Why choose Panoptica?
Four reasons you need the industry’s leading cloud-native security solution.
Why the future of cloud security is about seeing like an attacker.
According to Gartner, worldwide security and risk management spend will reach $150 billion in 2021. In another report by Cybersecurity Ventures, cybersecurity spend could reach as high as $1.75 trillion. With all the tools and increased security spend, one would expect that security teams feel confident and secure in protecting their assets. Yet today’s security teams are overwhelmed with the volume of alerts, struggling with siloed security findings, and finding it near impossible to determine which findings are critical and require immediate remediation and which ones don’t.
The future of protecting multi-cloud environments with a variety of layers and with a whole host of attack vectors means that a future solution must also be multi-faceted. It should be contextual and relate findings across multiple layers. It should be intuitive and able to prioritize findings while also surfacing them in a visual way. It should be sophisticated in nature by anticipating the moves of a hacker rather than simply rehashing existing vulnerabilities.
An attack path is not the same as an attack vector. Often these terms are used interchangeably, but an attack vector is a single method used by an attack to compromise a cloud environment, while an attack path can be defined as the following:
This is why attack paths are important. It’s a new representation, a new metric that leads to real risk reduction.
And yet, most security teams today focus on security findings.
An attack path is very different from security findings. While security findings are a good place to start to protect your cloud environment, singular findings can leave holes in the bigger picture. This approach of connecting the dots provides a more sophisticated view of vulnerabilities than a single security finding would. It includes the context and evaluates the combined risk along several different variables:
|Attack Path||Security Finding|
|Findings||Combines multiple findings||Single finding|
|Context||Uses context||No context, presented in silo|
|View||Big picture||Narrow view|
|Risk||Presents real full risk||Presents partial-risk – disconnected from other factors in given environment|
Open CVEs, Risky over permissive roles, private IP’s exposed to the internet, malware risk… all of these facets are important factors to determine prioritization to time-strapped security and DevOps teams. But these are just a few, here’s a list of relevant risk categories:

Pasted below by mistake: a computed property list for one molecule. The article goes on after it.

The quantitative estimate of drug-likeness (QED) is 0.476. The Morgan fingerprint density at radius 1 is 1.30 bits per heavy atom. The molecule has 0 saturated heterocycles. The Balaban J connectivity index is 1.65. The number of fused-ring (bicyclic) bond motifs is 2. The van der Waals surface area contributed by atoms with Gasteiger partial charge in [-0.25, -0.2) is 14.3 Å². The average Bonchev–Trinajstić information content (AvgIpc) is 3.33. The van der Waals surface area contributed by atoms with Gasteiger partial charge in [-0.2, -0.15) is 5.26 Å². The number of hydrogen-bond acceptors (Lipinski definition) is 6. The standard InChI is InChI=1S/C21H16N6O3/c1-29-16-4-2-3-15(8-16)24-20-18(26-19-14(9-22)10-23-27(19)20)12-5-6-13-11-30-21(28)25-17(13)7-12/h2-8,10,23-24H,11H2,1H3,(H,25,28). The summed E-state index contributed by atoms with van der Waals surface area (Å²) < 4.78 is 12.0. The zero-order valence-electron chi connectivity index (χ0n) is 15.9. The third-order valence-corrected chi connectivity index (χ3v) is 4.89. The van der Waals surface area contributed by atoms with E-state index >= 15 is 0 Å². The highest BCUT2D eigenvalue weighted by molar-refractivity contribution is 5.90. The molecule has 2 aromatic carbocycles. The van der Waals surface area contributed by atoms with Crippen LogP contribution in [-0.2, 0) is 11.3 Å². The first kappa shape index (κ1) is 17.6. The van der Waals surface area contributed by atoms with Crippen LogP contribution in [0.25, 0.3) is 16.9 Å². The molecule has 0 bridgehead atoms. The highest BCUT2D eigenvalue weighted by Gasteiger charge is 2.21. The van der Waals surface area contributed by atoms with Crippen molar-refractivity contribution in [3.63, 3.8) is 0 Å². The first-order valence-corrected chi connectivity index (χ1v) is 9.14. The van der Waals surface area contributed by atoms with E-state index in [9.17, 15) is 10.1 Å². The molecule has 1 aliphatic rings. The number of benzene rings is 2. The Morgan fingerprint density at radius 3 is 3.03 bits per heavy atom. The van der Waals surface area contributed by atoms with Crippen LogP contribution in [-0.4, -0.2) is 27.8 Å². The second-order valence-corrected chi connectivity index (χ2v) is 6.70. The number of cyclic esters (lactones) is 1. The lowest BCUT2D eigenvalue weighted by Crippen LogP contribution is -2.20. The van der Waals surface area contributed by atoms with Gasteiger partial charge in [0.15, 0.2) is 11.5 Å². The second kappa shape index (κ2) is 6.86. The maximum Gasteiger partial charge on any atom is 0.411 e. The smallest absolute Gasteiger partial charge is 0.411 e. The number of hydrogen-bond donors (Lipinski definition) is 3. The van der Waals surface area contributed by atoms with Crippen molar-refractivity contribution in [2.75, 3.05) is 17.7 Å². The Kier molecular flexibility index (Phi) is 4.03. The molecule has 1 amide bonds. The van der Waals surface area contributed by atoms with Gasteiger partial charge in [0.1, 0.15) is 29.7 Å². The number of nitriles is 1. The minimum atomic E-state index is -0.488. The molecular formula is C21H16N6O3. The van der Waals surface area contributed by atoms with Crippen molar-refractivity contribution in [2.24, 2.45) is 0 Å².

The attack path is key to understanding the context of the risks imposed on a cloud environment as opposed to single security findings where relationships and connections to other nodes or security issues may not be readily apparent. Attack paths show you what to focus on first, giving you the real, exploitable risk.
Attack path analysis is the key to uncovering new and known risks. As the “map” or “recipe” that an attacker could use, the intuitive, and easy-to-understand visualization of these attack paths is a game-changer for security organizations. Let’s look at a couple of examples:
Attack paths can find threats that are seen solely from the graph topology and the logical connections between the nodes within it. To take the simplest case, think of an access key shared by multiple EC2 instances, as seen in the diagram below. By running a degree centrality algorithm on all access keys that exist in the topology, we can detect attack paths that impose a serious risk and could potentially lead to attackers making lateral moves in the environment to reach sensitive data or any other payload.
The attack path analysis gives the cloud owner a comprehensive view on imposed risks and assets, and specifically those in concern or danger of attack. This view not only helps in mitigating current cases, but it also prevents attacks from taking place in the future.
The following two Security Findings are presented in the panel:
Without any context, these two singular findings can be considered as unrelated. But what if we add some context? Let's assume there is an EC2 instance in the AWS account which uses MDSV1 and has an "S3 read all" role attached.
Now we can understand the connection between these two otherwise seemingly unrelated security findings. We now can see that they are both related to the same EC2 instance. Now that we understand they are related, we need to better understand the real risk associated with them. Should these findings be marked as "Low Risk" or "Medium Risk?"
To answer this question and calculate the effective risk we need to look at the entire cloud environment. We need to answer some important questions including:
Analyzing the identified security findings with context enables us to evaluate the real risk. In this scenario, if the EC2 is public to any IP and there is no deny from the bucket's resource-based policy, the real risk should be denoted as "High."
Current attack vector analysis only focuses on a single method. Even attack surface tools focus on existing attack vectors. Neither approach sufficiently quantifies risk or helps security teams uncover problems in the cloud. So, what’s the answer?
Leveraging attack path technology. Using attack path analysis is a huge leap forward for cloud security. Having a reliable attack path analysis system in place allows for a contextual and well-informed overview to combat security blind spots, helps with both tracking and prioritizing threats, achieves the goal of increasing the productivity of both risk reduction efforts and attack mitigation, and leads to more intuitive and improved decision making.
"Panoptica’s graph-based cloud security platform clears the noise of the non-critical misconfiguration alerts and helps us to shine a light on the critical attack paths using their prioritization engine."
Yossi Yeshua, CISO